Ancient Greece: The Origins of Garden Statue Design

A good number of sculptors were paid by the temples to accentuate the elaborate pillars and archways with renderings of the gods right up until the stage came to a close and countless Greeks started to think of their religion as superstitious rather than sacred, when it became more common for sculptors to portray ordinary people as well. Affluent individuals would often times commission a rendition of their ancestors for their large familial burial tombs; portraiture also became prevalent and would be appropriated by the Romans upon their acquisition of Greek society. The usage of sculpture and other art forms differed over the years of The Greek Classical period, a time of creative growth when the arts had more than one goal. Whether to gratify a visual desire or to commemorate the figures of religion, Greek sculpture was an imaginative practice in the ancient world, which may be what draws our focus today.Characteristics Garden Sculpture Archaic Greece 0225068663461.jpg

Characteristics of Garden Sculpture in Archaic Greece

Archaic Greeks were well known for providing the first freestanding statuary; up till then, most carvings were formed out of walls and pillars as reliefs. Most of these freestanding sculptures were what is known as kouros figures, statues of young, attractive male or female (kore) Greeks. The kouroi were seen by the Greeks to represent beauty and were sculpted with one foot leading and an uncompromising stiffness to their forward-facing poses; the male statues were always strapping, brawny, and naked. In 650 BC, life-sized forms of the kouroi began to be seen. The Archaic period was tumultuous for the Greeks as they evolved into more polished forms of government and art, and obtained more information and facts about the peoples and civilizations outside of Greece. The Arcadian conflicts, the Spartan penetration of Samos, and other wars between city-states are examples of the types of clashes that emerged commonly, which is consistent with other times of historical transformation.Builders First Garden Fountains 59099712650621851.jpg

Builders of the First Garden Fountains

Often serving as architects, sculptors, artists, engineers and highly educated scholars all in one, from the 16th to the later part of the 18th century, fountain designers were multi-faceted individuals, During the Renaissance, Leonardo da Vinci illustrated the artist as a inspired wizard, creator and scientific expert. He methodically documented his observations in his currently famed notebooks, following his mind boggling curiosity in the forces of nature led him to explore the characteristics and mobility of water. Early Italian water feature designers transformed private villa configurations into inspiring water showcases full with symbolic meaning and natural beauty by combining imagination with hydraulic and gardening expertise. Known for his incredible skill in archeology, architecture and garden design, Pirro Ligorio, the humanist, offered the vision behind the wonders in Tivoli. For the assorted mansions close to Florence, other water fountain designers were well versed in humanist topics as well as ancient technical texts, masterminding the extraordinary water marbles, water features and water antics.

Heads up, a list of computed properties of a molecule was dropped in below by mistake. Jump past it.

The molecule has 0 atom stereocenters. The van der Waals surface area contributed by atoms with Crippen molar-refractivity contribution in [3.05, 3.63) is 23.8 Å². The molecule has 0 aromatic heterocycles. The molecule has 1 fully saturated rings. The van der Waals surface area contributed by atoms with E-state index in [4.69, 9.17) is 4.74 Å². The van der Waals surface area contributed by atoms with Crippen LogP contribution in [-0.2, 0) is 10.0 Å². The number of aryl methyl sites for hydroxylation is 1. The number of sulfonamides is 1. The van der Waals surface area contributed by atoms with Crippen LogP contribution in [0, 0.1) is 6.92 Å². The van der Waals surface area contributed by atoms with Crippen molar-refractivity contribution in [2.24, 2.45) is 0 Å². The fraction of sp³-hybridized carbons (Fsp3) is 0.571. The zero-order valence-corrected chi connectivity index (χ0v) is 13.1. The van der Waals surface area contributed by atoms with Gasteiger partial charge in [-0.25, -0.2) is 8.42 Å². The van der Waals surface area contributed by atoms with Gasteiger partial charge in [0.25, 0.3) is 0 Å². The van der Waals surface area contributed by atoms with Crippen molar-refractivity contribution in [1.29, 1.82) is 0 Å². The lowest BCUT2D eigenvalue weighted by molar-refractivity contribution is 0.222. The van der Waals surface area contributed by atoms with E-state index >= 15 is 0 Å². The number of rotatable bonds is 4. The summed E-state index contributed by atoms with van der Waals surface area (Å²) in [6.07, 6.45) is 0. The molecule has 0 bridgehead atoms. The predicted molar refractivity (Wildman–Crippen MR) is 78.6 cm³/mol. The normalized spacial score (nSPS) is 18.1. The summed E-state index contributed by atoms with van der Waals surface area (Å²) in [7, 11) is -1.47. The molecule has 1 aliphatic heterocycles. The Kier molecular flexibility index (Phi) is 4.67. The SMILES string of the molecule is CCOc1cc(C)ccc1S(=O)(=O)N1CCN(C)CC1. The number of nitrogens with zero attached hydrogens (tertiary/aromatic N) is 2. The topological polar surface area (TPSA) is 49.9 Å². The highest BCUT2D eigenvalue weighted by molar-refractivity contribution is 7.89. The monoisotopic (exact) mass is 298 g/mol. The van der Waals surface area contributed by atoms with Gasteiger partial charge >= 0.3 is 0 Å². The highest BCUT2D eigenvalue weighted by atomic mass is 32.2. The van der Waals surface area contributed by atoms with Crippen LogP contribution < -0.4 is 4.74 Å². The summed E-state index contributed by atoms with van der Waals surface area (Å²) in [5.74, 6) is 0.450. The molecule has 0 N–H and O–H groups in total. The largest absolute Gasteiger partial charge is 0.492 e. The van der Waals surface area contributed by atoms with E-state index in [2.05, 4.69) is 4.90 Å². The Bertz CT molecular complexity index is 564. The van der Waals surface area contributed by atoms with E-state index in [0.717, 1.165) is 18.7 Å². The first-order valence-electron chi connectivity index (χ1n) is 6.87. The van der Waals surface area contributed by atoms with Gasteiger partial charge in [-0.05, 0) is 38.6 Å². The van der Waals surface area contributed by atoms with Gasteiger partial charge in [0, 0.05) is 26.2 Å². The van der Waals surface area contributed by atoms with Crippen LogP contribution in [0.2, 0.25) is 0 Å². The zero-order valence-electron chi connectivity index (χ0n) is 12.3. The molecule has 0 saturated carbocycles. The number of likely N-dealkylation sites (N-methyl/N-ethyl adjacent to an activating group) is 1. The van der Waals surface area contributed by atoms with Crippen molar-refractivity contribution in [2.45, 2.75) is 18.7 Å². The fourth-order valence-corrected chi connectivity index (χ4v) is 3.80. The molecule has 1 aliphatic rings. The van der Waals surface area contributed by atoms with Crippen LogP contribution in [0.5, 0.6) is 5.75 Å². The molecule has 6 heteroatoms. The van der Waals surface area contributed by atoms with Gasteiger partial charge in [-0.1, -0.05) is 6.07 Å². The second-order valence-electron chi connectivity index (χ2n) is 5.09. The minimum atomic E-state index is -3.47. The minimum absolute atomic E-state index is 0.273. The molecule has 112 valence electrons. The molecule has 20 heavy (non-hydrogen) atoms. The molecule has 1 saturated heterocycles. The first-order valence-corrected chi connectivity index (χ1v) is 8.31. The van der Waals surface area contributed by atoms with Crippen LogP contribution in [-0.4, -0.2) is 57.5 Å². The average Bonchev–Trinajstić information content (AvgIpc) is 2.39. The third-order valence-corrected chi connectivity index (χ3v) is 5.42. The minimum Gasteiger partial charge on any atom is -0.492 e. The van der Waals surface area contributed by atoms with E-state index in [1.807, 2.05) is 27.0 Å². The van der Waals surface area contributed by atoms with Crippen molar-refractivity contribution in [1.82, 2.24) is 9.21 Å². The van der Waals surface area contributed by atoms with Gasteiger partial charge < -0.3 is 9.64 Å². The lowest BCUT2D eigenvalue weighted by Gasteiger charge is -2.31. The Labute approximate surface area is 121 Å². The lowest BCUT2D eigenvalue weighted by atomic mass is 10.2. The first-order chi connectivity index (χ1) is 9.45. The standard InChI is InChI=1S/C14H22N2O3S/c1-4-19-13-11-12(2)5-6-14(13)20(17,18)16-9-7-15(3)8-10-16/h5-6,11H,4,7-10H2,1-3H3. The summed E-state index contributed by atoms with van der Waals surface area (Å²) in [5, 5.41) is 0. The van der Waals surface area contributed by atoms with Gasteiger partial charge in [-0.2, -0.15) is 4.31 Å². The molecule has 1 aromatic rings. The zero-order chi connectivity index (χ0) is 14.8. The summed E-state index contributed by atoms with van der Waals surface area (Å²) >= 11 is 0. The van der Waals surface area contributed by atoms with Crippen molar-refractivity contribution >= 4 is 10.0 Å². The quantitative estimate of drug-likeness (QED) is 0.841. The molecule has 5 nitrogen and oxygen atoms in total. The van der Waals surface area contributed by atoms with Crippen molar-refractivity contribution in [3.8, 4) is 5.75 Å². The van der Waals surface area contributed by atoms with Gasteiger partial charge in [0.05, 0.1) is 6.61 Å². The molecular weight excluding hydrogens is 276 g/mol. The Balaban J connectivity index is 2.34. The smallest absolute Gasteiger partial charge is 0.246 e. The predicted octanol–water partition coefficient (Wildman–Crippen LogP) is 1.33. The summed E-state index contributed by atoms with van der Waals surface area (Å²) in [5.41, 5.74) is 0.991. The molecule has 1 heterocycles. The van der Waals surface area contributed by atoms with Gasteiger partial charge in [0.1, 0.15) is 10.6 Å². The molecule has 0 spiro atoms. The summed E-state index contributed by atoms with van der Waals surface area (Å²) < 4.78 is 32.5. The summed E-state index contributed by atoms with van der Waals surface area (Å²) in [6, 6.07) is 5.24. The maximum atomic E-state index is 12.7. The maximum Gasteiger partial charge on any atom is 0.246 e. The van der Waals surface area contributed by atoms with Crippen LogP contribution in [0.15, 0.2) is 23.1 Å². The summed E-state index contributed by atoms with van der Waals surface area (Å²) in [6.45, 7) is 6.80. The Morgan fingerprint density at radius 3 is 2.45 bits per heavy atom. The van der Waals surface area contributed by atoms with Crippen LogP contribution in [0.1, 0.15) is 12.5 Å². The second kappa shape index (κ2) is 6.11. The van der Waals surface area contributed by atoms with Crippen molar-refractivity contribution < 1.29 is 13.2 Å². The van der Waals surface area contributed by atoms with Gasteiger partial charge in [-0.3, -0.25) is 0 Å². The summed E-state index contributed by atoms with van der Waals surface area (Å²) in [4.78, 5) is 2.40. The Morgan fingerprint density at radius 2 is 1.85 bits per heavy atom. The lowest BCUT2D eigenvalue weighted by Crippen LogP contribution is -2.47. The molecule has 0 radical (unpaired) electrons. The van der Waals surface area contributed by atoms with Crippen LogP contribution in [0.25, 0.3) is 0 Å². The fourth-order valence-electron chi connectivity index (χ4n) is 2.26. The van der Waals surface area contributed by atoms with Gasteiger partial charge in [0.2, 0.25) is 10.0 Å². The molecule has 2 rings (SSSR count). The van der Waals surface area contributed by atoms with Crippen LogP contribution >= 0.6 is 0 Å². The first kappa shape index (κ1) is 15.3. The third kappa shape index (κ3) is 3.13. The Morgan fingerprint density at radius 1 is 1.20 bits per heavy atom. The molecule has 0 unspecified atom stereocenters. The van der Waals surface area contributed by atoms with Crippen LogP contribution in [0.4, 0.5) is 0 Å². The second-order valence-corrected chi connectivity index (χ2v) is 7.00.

The Impact of the Norman Conquest on Anglo-Saxon Gardens

The Anglo-Saxon way of life was considerably changed by the introduction of the Normans in the later eleventh century. The expertise of the Normans exceeded the Anglo-Saxons' in design and agriculture at the time of the conquest. But the Normans had to pacify the entire territory before they could focus on home life, domestic architecture, and decoration. Because of this, castles were cruder structures than monasteries: Monasteries were frequently immense stone buildings set in the biggest and most fertile valleys, while castles were constructed on windy crests where their residents dedicated time and space to projects for offense and defense. Gardening, a placid occupation, was unfeasible in these fruitless fortifications.Impact Norman Conquest Anglo-Saxon Gardens 01384832601.jpg The finest specimen of the early Anglo-Norman style of architecture existent today is Berkeley Castle. The keep is rumored to have been developed during the time of William the Conqueror. An enormous terrace encompasses the building, serving as an obstruction to attackers attempting to dig under the castle walls. A picturesque bowling green, enveloped in grass and surrounded by battlements cut out of an ancient yew hedge, creates one of the terraces.